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News Agencies in Asia and the Pacific invigorate Journalistic Ethics

The release of a new ‘Declaration on Ethical Guidelines for Journalists’ marked the recent 50th Anniversary of the Organization of Asia-Pacific News Agencies OANA. The commemorative event, followed by round-table discussions was attended by 40 journalists from 15 countries in Asia and the Pacific. 

Sura Gaintanasilp, Interim President of MCOT Public Company Limited, was the first to take a look back into 50 years OANA history. All had started in December 1961 with a conference at the newly established UNESCO Bangkok office of news agency directors and media experts from 14 Asian countries and observers from the world’s leading media organizations. Upon the closure of that meeting, OANA was founded as “a new independent regional association of news agencies, …, in response of the lack of information facilities in the region in which nearly two-thirds of the world’s population are living and in recognition of the need to develop a ‘more just and efficient information order’ to narrow the existing gap in the flow of international news”, said Mr Gaintanasilp.

Beginning with the inception conference at UNESCO Bangkok in 1961 “UNESCO and OANA have a long history of working together”, said UNESCO Bangkok’s Deputy Director Etienne Clement, with OANA’s role in line with UNESCO’s mission to “promote professional contacts and technical co-operation between the news agencies of Asia through such means as the exchange of news services, features and photographs.” Article 1 of UNESCO’s Constitution mandates the organization to “collaborate in the work of advancing the mutual knowledge and understanding of peoples through all means of mass communication, …, and to promote the free flow of ideas by word and image”.

“UNESCO strongly believes that well informed citizens lead to a more democratic society”, said Mr. Clement, which has recently been backed up by the ASEAN Summit in Indonesia with a clear statement to support ASEAN media to enhance cooperation. 

Significant achievements were made in the area of freedom of information and freedom of expression since 1961, in the private but also the public domain, improving transparency, access to information, and accountability and public participation in policy and decision-making. 

“Through its fifty years of work, OANA has facilitated a better understanding among member countries in the Asia-Pacific and has also participated in reducing the imbalance in the information exchange between developed and developing countries” closed Mr. Clement.

Kemal Öztürk, President of OANA and Director-General of Anadolu Agency, described OANA’s current mission as “to increase and facilitate a freer flow of news and information in Asia and the Pacific and to encourage the removal of discriminatory actions and unnecessary restrictions by governments affecting news agencies engaged in news transmission or distribution so as to promote the availability of news information to people of the world.” Being the largest regional news agency alliance in the world, Mr Öztürk underlined OANA’s commitment to peace and understanding among nations and its opposition to all forms of racism, colonialism and neo-colonialism.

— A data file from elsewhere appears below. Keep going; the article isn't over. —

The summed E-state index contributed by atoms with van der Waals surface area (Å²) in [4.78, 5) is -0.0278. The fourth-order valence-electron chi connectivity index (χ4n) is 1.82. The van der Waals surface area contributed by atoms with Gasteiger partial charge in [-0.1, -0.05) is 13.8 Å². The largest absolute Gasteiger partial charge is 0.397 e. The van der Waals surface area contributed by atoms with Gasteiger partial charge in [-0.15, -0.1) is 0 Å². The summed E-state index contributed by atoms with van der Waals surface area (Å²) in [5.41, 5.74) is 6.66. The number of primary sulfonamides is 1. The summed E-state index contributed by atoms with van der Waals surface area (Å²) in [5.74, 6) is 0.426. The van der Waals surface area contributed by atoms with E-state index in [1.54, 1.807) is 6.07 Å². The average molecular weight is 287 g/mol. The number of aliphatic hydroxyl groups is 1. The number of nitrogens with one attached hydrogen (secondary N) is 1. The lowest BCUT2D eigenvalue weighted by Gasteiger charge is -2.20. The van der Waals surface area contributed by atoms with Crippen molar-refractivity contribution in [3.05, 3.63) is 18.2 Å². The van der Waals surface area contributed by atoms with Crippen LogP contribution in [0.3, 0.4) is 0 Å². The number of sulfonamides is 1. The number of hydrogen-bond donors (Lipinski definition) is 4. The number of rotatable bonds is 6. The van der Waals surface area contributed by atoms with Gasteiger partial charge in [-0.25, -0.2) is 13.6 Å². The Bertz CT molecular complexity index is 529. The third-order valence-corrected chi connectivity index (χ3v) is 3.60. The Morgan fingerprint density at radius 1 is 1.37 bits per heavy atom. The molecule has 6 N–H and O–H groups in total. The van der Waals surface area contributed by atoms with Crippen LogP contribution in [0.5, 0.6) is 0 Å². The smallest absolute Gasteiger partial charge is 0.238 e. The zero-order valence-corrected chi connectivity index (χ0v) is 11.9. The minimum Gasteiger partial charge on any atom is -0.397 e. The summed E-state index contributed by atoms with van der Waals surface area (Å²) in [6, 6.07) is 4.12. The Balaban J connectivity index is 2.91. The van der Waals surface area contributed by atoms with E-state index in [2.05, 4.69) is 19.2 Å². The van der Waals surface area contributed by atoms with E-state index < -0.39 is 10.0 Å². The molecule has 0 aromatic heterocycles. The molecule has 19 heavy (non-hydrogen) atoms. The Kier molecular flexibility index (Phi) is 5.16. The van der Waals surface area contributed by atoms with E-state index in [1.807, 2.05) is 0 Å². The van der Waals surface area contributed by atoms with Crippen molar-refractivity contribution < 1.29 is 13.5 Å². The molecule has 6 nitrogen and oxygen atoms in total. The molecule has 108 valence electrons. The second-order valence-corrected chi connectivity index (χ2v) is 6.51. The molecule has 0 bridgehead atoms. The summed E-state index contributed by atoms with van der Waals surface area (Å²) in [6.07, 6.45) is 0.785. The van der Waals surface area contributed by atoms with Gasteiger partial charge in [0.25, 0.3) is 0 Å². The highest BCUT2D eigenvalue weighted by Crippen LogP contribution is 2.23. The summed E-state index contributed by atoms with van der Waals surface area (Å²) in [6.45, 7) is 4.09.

“As the world and our region move towards more tumultuous times, as humanity faces growing financial and social problems, as we witness more wars, conflicts, terror attacks, natural disasters, earthquakes, floods and tsunamis, we as news agencies and together as OANA have to act more responsibly”, said Mr. Öztürk.

Facing many challenges in media and business development, particularly through Internet, and social media platforms, news agencies today strive to maintain responsible and reliable reporting. More and more is the violation of ethical boundaries of journalism visible in the exploding world of open Internet-based social media networks. UNESCO has constantly fostered debate on media accountability and professional and ethical standards, which provide journalists with guiding principles on how to best exercise their profession. While media should serve the public interest, the borders of privacy and intimacy should not be crossed, and professional journalists and editors should stay alert about ethics of media. 
 In essence, ethical journalists serve the public’s right to know. They are professional also in the sense that they seek the truth and resist the pressure to convey distortions, be they from media owners, business interests or political forces. These are the ethics which should be promoted. 

For this reason OANA, on this important gathering to celebrate 50 years of history, released the 50th Anniversary Ethical Guidelines Declaration.

For this noble endeavour since 50 years, OANA was congratulated by Surapong Tovichakchaikul, Thai Minister of Foreign Affairs, in his opening speech.

“Access to information is crucial if our peoples are to adapt to all the changes taking place and remain competitive as our countries become increasingly integrated. At the same time, access to information is also key for our peoples' involvement in the formulation of policies and the governance of our countries, allowing our democracies to be truly participatory”, said Mr. Tovichakchaikul.

More information on UNESCO Bangkok’s media activities:

OANA 50th Anniversary Ethical Guidelines Declaration: